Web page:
An Arizona couple is fighting the state to get medical marijuana oil for their severely epileptic child. It’s yet another case where medicinal cannabis, children and politics have met in recent months – and like the others, it involves a seizure disorder and marijuana.
The Weltons – Jacob and Jennifer – have sued Arizona state officials to allow their son to take a cannabis extract that doesn’t get him high but stops his seizures in their tracks.
Five-year-old Zander Welton suffers from cortical dysplasia, a genital defect that can cause seizures. Zander’s epilepsy was so severe he seized every day and couldn’t communicate – until his parents started treating him with medical marijuana.
Before they did, Zander endured frequent seizures that lasted as long as 10 minutes and sometimes nearly killed him. He underwent two brain surgeries, and doctors removed part of his hippocampus and left temporal lobe.
But nothing worked, and the Weltons were faced with two options: remove the left half of Zander’s brain or try the cannabis extract. The oil is high in CBD, a chemical believed to quiet overactivity in the brains of people with epilepsy, but low in THC, the chemical that gets marijuana users high.
Zander received one of about 40 medical marijuana cards given to minors in Arizona, and starting in September, he was treated with the extract. He went from daily seizures to a total of two during the seven weeks he took the oil. These seizures were short and mild compared to his earlier episodes. Zander also started communicating and interacting.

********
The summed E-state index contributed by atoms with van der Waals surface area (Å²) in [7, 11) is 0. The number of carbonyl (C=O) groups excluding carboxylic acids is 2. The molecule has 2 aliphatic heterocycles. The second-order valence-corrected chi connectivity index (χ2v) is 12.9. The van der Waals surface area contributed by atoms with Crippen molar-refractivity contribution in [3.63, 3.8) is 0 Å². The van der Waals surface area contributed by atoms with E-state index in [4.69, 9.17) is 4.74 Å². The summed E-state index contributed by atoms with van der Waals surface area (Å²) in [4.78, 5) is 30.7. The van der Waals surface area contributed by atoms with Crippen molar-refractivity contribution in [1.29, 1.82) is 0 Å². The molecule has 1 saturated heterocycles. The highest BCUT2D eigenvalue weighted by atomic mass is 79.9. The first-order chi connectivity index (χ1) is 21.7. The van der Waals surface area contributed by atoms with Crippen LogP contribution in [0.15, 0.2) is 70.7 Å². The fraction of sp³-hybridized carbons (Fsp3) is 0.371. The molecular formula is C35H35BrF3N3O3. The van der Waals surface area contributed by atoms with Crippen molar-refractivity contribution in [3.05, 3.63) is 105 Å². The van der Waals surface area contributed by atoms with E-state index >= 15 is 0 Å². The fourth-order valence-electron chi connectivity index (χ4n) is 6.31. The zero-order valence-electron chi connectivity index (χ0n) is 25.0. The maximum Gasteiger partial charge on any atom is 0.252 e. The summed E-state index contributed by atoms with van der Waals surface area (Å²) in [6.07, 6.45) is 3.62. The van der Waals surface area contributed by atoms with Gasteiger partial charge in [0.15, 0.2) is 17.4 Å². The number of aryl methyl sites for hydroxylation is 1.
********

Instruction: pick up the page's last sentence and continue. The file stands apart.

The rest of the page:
But then in October, the state intervened, informing patients, caregivers and providers that products with cannabis resin may be illegal under the state’s 2010 MMJ law.
Jennifer Welton, who delivered her son’s medication, said she stopped using the oil because she didn’t want to break the law. Instead she has tried to feed her son dried plant, but that hasn’t worked very well.
“He does sometimes find it and then will spit out a piece,” she said. “With the oil extract, it’s like the other medications. You just give him a syringe, boom, you’re done.”
The lawsuit seeks to allow the Weltons to use the extract so they can treat their son and remain in the state. The family are joined in the suit by the American Civil Liberties Union.
Little empirical evidence exists to establish whether CBD is an effective treatment for pediatric epilepsy, mostly because little research has been conducted. But anecdotal evidence has been popping up across the country, as parents of afflicted children organize political movements determined to gain access to medical marijuana for their children.
A family in Colorado made international news when CNN’s Dr. Sanjay Gupta profiled them in an hour-long special, Weed. Their daughter, who suffers from the severe seizure condition known as Dravet syndrome, experienced a remarkable recovery after she was treated with a marijuana extract high in CBD.
In New Jersey, parents of children with seizure disorders were instrumental in pushing Gov. Chris Christie into permitting medicinal pot for minors.